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ORIGINAL ARTICLE
Year : 2017  |  Volume : 33  |  Issue : 2  |  Page : 535-545

Neural representation of speech in pediatric cochlear implant recipients


1 E.N.T. Department, Faculty of Medicine, Ain Shams University, Cairo, Egypt
2 E.N.T. Department, Faculty of Medicine, Misr University of Science and Technology, Giza, Egypt
3 E.N.T. Department, Faculty of Medicine, Beni-Suef University, Beni-Suef, Egypt

Correspondence Address:
Tayseer T Abdel Rahman
Villa 4/7 E, Compound Calimera, Shorouk City, Cairo
Egypt
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Source of Support: None, Conflict of Interest: None


DOI: 10.4103/1012-5574.206026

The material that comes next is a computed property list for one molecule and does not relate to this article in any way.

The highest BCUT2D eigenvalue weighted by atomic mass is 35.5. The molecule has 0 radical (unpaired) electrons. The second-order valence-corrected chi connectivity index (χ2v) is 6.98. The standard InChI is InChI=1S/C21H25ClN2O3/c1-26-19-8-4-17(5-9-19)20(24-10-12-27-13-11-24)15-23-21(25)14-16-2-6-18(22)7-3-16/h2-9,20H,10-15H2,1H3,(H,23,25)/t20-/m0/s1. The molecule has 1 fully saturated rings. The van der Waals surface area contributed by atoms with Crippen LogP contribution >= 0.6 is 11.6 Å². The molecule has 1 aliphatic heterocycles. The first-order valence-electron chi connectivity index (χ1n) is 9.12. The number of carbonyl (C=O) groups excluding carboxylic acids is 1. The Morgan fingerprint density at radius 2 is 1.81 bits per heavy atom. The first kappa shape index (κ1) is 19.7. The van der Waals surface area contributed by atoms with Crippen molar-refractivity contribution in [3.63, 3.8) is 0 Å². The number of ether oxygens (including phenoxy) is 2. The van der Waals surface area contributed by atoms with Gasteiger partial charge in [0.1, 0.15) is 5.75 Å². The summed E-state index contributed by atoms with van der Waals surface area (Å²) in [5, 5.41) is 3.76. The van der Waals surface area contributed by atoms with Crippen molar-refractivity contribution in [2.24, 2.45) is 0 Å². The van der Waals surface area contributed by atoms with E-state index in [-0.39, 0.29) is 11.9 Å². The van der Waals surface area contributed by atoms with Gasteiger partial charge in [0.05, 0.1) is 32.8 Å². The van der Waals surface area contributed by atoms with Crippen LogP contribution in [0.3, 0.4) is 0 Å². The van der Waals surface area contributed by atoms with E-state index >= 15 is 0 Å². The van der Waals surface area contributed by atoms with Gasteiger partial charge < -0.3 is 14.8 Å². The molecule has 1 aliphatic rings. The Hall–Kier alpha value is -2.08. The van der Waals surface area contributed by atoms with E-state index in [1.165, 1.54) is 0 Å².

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Objective Cochlear implantation (CI) is an established treatment for selected individuals with bilateral severe-to-profound sensorineural hearing loss who derive limited benefits from conventional hearing aids. This work was designed to assess speech processing at the brainstem and the cortical level in children fitted with CIs after a variable duration of implantation and speech therapy compared with language acquisition. Patients and methods Thirty-one children between 4 and 5 years of age fitted with unilateral CIs of variable duration ranging from 1 to 3 years were assessed at 1 year (n=10), 2 years (n=12), and 3 years (n=9) after device activation. They underwent aided sound–field audiological evaluation, speech-evoked auditory brainstem response, and speech-evoked mismatch negativity test. The results were compared among the study groups and then correlated with language assessment and speech perception tests. Results Both speech-evoked auditory brainstem response and mismatch negativity test responses were significantly different among the three groups. Moreover, language development showed a significant difference among the three groups. Conclusion Children fitted with CI showed cortical and brainstem activation from the first year and these activity changes continue with CI use and both are highly correlated with receptive and expressive language. Thus, both electrophysiologic tests could be early and critical objective indicators of optimal speech encoding after programming of the CI device.


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